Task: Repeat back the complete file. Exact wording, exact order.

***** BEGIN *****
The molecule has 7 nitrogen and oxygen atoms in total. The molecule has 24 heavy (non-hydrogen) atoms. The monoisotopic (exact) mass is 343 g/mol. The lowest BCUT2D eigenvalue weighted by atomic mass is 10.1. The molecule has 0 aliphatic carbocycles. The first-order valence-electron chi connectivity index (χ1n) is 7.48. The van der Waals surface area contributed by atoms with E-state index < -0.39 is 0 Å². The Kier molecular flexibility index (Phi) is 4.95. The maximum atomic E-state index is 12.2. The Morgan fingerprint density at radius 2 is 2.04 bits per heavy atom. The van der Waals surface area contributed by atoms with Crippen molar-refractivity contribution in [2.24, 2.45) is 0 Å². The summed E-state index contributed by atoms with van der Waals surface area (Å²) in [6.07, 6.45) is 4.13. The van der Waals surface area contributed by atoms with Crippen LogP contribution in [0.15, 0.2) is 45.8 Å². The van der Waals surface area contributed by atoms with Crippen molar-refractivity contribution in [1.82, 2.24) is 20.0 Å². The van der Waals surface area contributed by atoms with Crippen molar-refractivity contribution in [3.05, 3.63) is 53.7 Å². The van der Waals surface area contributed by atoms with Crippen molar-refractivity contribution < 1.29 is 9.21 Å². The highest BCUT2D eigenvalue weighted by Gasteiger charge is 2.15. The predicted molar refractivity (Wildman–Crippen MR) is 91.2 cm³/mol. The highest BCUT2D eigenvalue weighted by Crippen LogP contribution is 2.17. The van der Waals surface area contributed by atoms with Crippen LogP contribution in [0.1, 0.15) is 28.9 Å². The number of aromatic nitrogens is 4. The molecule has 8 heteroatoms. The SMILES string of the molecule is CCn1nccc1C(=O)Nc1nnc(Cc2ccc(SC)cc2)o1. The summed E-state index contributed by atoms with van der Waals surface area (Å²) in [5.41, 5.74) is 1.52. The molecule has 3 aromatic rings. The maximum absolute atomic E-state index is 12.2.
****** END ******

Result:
The molecule has 7 nitrogen and oxygen atoms in total. The molecule has 24 heavy (non-hydrogen) atoms. The monoisotopic (exact) mass is 343 g/mol. The lowest BCUT2D eigenvalue weighted by atomic mass is 10.1. The molecule has 0 aliphatic carbocycles. The first-order valence-electron chi connectivity index (χ1n) is 7.48. The van der Waals surface area contributed by atoms with E-state index < -0.39 is 0 Å². The Kier molecular flexibility index (Phi) is 4.95. The maximum atomic E-state index is 12.2. The Morgan fingerprint density at radius 2 is 2.04 bits per heavy atom. The van der Waals surface area contributed by atoms with Crippen molar-refractivity contribution in [2.24, 2.45) is 0 Å². The summed E-state index contributed by atoms with van der Waals surface area (Å²) in [6.07, 6.45) is 4.13. The van der Waals surface area contributed by atoms with Crippen LogP contribution in [0.15, 0.2) is 45.8 Å². The van der Waals surface area contributed by atoms with Crippen molar-refractivity contribution in [1.82, 2.24) is 20.0 Å². The van der Waals surface area contributed by atoms with Crippen molar-refractivity contribution in [3.05, 3.63) is 53.7 Å². The van der Waals surface area contributed by atoms with Crippen molar-refractivity contribution < 1.29 is 9.21 Å². The highest BCUT2D eigenvalue weighted by Gasteiger charge is 2.15. The predicted molar refractivity (Wildman–Crippen MR) is 91.2 cm³/mol. The highest BCUT2D eigenvalue weighted by Crippen LogP contribution is 2.17. The van der Waals surface area contributed by atoms with Crippen LogP contribution in [0.1, 0.15) is 28.9 Å². The number of aromatic nitrogens is 4. The molecule has 8 heteroatoms. The SMILES string of the molecule is CCn1nccc1C(=O)Nc1nnc(Cc2ccc(SC)cc2)o1. The summed E-state index contributed by atoms with van der Waals surface area (Å²) in [5.41, 5.74) is 1.52. The molecule has 3 aromatic rings. The maximum absolute atomic E-state index is 12.2.